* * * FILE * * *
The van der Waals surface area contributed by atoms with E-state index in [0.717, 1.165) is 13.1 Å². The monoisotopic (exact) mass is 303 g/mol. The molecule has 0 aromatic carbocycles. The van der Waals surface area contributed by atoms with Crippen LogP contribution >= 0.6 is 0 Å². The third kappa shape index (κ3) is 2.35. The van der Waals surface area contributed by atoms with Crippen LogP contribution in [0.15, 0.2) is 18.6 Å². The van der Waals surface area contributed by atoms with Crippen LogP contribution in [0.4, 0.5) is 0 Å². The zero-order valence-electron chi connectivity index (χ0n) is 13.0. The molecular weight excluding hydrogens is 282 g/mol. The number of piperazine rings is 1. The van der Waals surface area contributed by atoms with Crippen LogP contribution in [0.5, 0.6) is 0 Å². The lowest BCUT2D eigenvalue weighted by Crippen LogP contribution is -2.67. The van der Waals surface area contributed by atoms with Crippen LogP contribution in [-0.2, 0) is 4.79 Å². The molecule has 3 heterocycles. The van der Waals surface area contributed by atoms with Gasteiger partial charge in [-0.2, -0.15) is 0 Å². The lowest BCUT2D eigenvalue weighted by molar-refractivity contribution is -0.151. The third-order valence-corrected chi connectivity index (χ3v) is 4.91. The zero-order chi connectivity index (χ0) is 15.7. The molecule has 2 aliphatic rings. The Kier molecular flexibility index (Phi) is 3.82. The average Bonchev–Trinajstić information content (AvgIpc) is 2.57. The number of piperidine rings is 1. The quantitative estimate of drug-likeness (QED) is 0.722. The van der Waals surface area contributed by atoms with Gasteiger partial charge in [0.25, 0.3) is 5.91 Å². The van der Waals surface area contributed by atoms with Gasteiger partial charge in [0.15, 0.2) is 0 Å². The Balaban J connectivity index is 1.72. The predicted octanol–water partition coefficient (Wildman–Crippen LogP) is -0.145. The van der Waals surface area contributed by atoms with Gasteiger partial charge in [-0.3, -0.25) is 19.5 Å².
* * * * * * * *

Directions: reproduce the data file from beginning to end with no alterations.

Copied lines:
The van der Waals surface area contributed by atoms with E-state index in [0.717, 1.165) is 13.1 Å². The monoisotopic (exact) mass is 303 g/mol. The molecule has 0 aromatic carbocycles. The van der Waals surface area contributed by atoms with Crippen LogP contribution >= 0.6 is 0 Å². The third kappa shape index (κ3) is 2.35. The van der Waals surface area contributed by atoms with Crippen LogP contribution in [0.15, 0.2) is 18.6 Å². The van der Waals surface area contributed by atoms with Crippen LogP contribution in [0.4, 0.5) is 0 Å². The zero-order valence-electron chi connectivity index (χ0n) is 13.0. The molecular weight excluding hydrogens is 282 g/mol. The number of piperazine rings is 1. The van der Waals surface area contributed by atoms with Crippen LogP contribution in [0.5, 0.6) is 0 Å². The lowest BCUT2D eigenvalue weighted by Crippen LogP contribution is -2.67. The van der Waals surface area contributed by atoms with Crippen LogP contribution in [-0.2, 0) is 4.79 Å². The molecule has 3 heterocycles. The van der Waals surface area contributed by atoms with Gasteiger partial charge in [-0.2, -0.15) is 0 Å². The lowest BCUT2D eigenvalue weighted by molar-refractivity contribution is -0.151. The third-order valence-corrected chi connectivity index (χ3v) is 4.91. The zero-order chi connectivity index (χ0) is 15.7. The molecule has 2 aliphatic rings. The Kier molecular flexibility index (Phi) is 3.82. The average Bonchev–Trinajstić information content (AvgIpc) is 2.57. The number of piperidine rings is 1. The quantitative estimate of drug-likeness (QED) is 0.722. The van der Waals surface area contributed by atoms with Gasteiger partial charge in [0.25, 0.3) is 5.91 Å². The van der Waals surface area contributed by atoms with Gasteiger partial charge in [0.15, 0.2) is 0 Å². The Balaban J connectivity index is 1.72. The predicted octanol–water partition coefficient (Wildman–Crippen LogP) is -0.145. The van der Waals surface area contributed by atoms with Gasteiger partial charge in [-0.3, -0.25) is 19.5 Å².